Author Interview & Book Giveaway: Dead Letter Office by Kira Snyder

Welcome to Author Kira Snyder

Kira Snyder is a writer living in Los Angeles. Her television work includes the Syfy Channel shows ALPHAS and EUREKA and the People’s Choice Award-winning vampire drama MOONLIGHT, which aired on CBS. Kira’s plays have been performed at the Williamstown Theatre Festival, the Circle in the Square Theatre School, the Burton-Taylor Theatre in Oxford, England, the Bay Area Independent Theatre Fringe Festival, and Stanford University. Also a game designer with a Masters degree from NYU-Tisch’s interactive media program, Kira has produced games for Electronic Arts, Purple Moon, Microsoft, There.com, the MIT Press textbook Rules of Play, and Yahoo, including EA’s seminal alternate reality game MAJESTIC. She is a proud geek and loves sci-fi and videogames, reading and playing when she’s not writing or designing. You can reach virtual Kira on Twitter @sugarjonze.  


Interview
Q: If you could travel in a Time Machine would you go back to the past or into the future?

A: I’d love to visit the past — go swing dancing at the Savoy, say — but would want to live in the future. Exciting times lie ahead, and I’m a big fan of antibiotics and being able to vote.

Q:  If you could meet one person who has died who would you choose?

A: Cocktails with Dorothy Parker would be fabulous.

Q: Please tell us in one sentence only, why we should read your book.

A: Because it’s a tasty genre mash-up with something for everyone: YA urban fantasy spiced with Southern Gothic and a teen girl detective heroine.

Q:  Any other books in the works? Goals for future projects?

A: In addition to my full-time job as a writer on the Syfy TV show “Alphas” (I also wrote on “Eureka” and “Moonlight”), I’m hard at work on the second book in the Parish Mail series. I also have a YA sci fi idea I’m noodling on.

Q: Do you prefer a bunch of small gifts or one big expensive one?

A: Y’know, I’m not much of a stuff person. I much prefer experiences. I’d rather have an amazing dinner or see Cirque du Soleil than get something I have to find a spot for and dust.

Q: What is your favorite thing to eat for breakfast?

A: Huevos rancheros.

Q: Night owl, or early bird?

A: Whatever 10am or so counts as. Midmorning marmot?

Q:  What is your favorite way to spend a rainy day?

A: Reading, writing, playing videogames, and napping.

Q: What’s the best advice anyone has ever given you?

A: This is specifically for writing. In high school, I had one English teacher who forbade any form of the verb “to be” in the papers we wrote for her class. An entire year of work without be, is, was, being, etc. absolutely made me develop a taste for the active voice and interesting verbs. Even now, I get itchy when I write “is” and try to use it sparingly. Try avoiding “to be” for a chapter or two as an exercise, and you’ll see how much richer and livelier your writing becomes. You don’t want to perform crazy grammatical contortions to accomplish this, though; sometimes “is” is the best word for the job (see?).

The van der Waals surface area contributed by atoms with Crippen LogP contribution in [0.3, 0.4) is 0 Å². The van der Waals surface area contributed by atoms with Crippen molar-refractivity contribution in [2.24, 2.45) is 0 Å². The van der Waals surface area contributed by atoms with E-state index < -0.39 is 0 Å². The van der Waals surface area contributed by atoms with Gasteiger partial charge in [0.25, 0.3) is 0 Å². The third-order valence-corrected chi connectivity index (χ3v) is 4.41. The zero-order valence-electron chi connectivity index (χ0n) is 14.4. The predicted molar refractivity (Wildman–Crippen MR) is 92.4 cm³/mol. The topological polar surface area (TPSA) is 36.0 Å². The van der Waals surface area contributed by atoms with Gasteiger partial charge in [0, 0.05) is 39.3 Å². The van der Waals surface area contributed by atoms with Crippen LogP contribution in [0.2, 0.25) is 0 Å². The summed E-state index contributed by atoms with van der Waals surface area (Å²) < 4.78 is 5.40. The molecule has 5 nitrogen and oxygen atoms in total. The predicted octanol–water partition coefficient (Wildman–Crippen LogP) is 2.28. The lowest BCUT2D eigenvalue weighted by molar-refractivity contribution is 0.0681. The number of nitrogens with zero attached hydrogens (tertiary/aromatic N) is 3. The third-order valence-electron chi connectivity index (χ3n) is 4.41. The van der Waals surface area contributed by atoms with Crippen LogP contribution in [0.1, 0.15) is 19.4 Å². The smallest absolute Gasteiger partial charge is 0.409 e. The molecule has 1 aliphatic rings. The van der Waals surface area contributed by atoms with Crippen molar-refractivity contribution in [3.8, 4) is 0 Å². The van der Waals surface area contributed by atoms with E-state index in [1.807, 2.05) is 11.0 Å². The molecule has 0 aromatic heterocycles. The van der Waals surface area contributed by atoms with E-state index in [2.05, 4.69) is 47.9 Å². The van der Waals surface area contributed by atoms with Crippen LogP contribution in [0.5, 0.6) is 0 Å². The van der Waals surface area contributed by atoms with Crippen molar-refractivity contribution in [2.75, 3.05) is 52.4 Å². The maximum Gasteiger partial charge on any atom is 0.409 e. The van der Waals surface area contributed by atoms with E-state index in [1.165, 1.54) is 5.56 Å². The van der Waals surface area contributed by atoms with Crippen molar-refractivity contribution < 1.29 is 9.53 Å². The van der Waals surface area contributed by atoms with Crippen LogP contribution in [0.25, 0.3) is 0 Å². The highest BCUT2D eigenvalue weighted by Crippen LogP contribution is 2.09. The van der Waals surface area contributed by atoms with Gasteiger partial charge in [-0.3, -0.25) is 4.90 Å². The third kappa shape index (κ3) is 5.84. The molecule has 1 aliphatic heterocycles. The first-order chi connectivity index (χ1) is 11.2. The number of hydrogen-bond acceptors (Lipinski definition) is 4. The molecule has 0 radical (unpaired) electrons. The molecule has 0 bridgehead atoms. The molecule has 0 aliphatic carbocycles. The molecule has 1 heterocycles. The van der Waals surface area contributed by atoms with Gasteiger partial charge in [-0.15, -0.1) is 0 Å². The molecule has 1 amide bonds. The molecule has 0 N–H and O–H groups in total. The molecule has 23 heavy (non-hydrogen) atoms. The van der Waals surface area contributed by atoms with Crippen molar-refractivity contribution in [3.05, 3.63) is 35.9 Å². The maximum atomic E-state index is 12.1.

Q: What is your favorite Quote?

A: “Be kind, for everyone you meet is fighting a hard battle.”

Q:  What is one book everyone should read?

A: Every writer or anyone with a creative spark — which I think is everyone — should read Bird by Bird by Anne Lamott. Hilarious, encouraging, earthy, useful advice on writing and the creative life. I re-read it about once a year.

Q:  When you were little, what did you want to be when you “grew up”?

A: Princess Leia. I still do, actually.

Dead Letter Office

When Celia’s father is killed in Afghanistan, she moves with her mother to New Orleans, the city where her father grew up. Struggling to adjust and haunted by troubling dreams, Celia finds comfort in new friends like Tilly, a practicing witch, and Donovan, the son of police detective. On Halloween, bizarre supernatural occurrences rock the city. Celia meets the mysterious Luc and finds a letter, over a hundred years old, apparently addressed to her.
The paranormal repercussions of that night continue when Celia learns that Luc is in fact the restless spirit of a young man murdered in 1854, only able to assume solid form at night. And then, to her shock, Celia finds that the letter, which describes the suspected murder of a man in 1870, contains uncanny parallels to the present-day death of Abel Sims, a homeless veteran.
With help from Luc, Tilly, and Donovan, Celia races to solve the murder using the letter and both magical and forensic clues.
A vengeful spirit appears to be haunting Celia, Luc’s murderer may have returned from the dead, and many more letters have appeared, all asking for Celia’s help.
What’s Cool from Coliloquy: Kira has written Parish Mail like a TV series–there are over-arching mystery and romantic story arcs that extend between the episodes, while each episode has a smaller case that is presented and solved. Along the way, she asks you, the reader, to make several small decisions as you read. These choices do not impact the overarching storyline, but certain combinations “unlock” clues to the series’ mystery, which are embedded in the text.
Kira also asks you to cast a vote at the end of the episode, to get additional feedback from her fans about their preferred love interests in future episodes.

Giveaway Details 
3 ebook copies of Dead Letter Office
Ends 6/1/12
a Rafflecopter giveaway